As he walked out of the Nationals’ clubhouse on Thursday and made his way out of the ballpark on crutches, Nationals catcher Wilson Ramos stopped to chat. General Manager Mike Rizzo walked by, Ramos greeted him and Rizzo answered back: “You look good.” Another team employee stopped to hug him and tell him he was missed.
Ramos, 24, a primary piece of the Nationals’ future, is awaiting another surgery before he can finally begin his long recovery back onto the field. On June 1, doctors repaired his torn meniscus. But Ramos’s injury, suffered on May 12 while chasing a passed ball in Cincinnati, caused so much “severe damage” to the joint that he needed a second surgery.
Doctors have to wait until July 18, once the swelling from the first surgery subsides, before they can repair the torn anterior cruciate ligament.
“Right now, I’m just trying to recuperate and follow everything exactly as they told me and recover 100 percent,” he said in Spanish.
It’s been a tough past year for Ramos. He endured a harrowing kidnapping episode in his native Venezuela in which he spent 51 hours at the hands of four men who abducted him and dragged him into a car at gunpoint at his family’s home. After his season-ending injury, Ramos was shaken.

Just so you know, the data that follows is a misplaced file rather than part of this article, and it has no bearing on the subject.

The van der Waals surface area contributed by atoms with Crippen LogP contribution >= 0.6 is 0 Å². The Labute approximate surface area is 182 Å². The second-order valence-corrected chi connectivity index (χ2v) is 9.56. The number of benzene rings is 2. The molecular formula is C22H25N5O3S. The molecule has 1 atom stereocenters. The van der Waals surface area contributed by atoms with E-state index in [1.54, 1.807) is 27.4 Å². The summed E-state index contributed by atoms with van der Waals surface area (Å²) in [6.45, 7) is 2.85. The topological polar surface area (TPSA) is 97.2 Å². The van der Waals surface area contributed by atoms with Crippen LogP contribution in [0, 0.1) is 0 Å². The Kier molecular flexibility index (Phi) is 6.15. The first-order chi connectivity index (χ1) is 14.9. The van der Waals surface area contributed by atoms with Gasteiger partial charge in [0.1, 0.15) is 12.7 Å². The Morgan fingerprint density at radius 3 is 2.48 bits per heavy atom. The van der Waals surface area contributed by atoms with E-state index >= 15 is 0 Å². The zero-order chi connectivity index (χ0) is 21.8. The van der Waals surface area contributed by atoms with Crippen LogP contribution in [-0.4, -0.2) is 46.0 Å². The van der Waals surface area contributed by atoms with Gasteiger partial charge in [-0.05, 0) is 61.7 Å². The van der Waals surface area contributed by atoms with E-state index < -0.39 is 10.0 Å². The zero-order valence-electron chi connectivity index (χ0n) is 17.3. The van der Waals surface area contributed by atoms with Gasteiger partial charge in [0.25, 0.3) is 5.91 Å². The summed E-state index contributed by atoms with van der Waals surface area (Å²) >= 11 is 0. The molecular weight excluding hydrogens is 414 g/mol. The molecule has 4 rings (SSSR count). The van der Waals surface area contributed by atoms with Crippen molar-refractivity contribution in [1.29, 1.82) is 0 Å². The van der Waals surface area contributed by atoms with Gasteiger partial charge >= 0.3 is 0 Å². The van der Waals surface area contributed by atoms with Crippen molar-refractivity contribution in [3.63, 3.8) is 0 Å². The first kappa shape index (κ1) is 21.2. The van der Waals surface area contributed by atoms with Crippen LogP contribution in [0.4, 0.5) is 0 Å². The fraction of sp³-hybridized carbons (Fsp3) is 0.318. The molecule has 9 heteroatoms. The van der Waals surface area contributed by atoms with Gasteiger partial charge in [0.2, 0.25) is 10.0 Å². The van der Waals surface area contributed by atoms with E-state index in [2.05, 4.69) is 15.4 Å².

“The first days were difficult,” he said. “Now, my mind is much calmer. I’m calmer now because I know I’ll be fine for next season.”
Ramos, who was enjoying a strong start to his season before his injury, had planned to bring his family to the United States, and he said his mother will come after his second surgery to help.
In the meantime, he said his current rehab consists of using exercise bands to help strengthen the knee, keeping the muscles slightly active so they don’t weaken completely and, mainly, just resting at home in Washington.
“I stay occupied, talk to my family which has supported me during this time,” he said. “And sometimes I come watch the games. But I’m usually home, resting and resting my knee as much as I can.”
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Peralta is suspended eight games for using pine tar on his glove and the Rays are appealing it.
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Maddon gives a signed ball to a fan who heckles him during game.
Syracuse 3, Pawtucket 1: John Lannan (6-6, 4.66 ERA) earned the win after allowing only one run on six hits and walking two. Henry Rodriguez made his second appearance in his rehab assignment, pitching a scoreless inning and notching a save but walking two batters.
Portland 6, Harrisburg 1: Left fielder Jimmy Van Ostrand went 2 for 4, raising his batting average to .371 (23 for 62) in 20 games.
Potomac 5, Winston-Salem 4: Mark DeRosa began his rehab assignment, started at third base, hit third and played five innings. He went 0 for 2 with one strikeout.
Lakewood 5, Hagerstown 3: Second baseman Cutter Dykstra went 2 for 4 with a double and a run scored.
Auburn 6, Batavia 5: Third baseman Carlos Lopez and shortstop Stephen Perez each drove in two runs.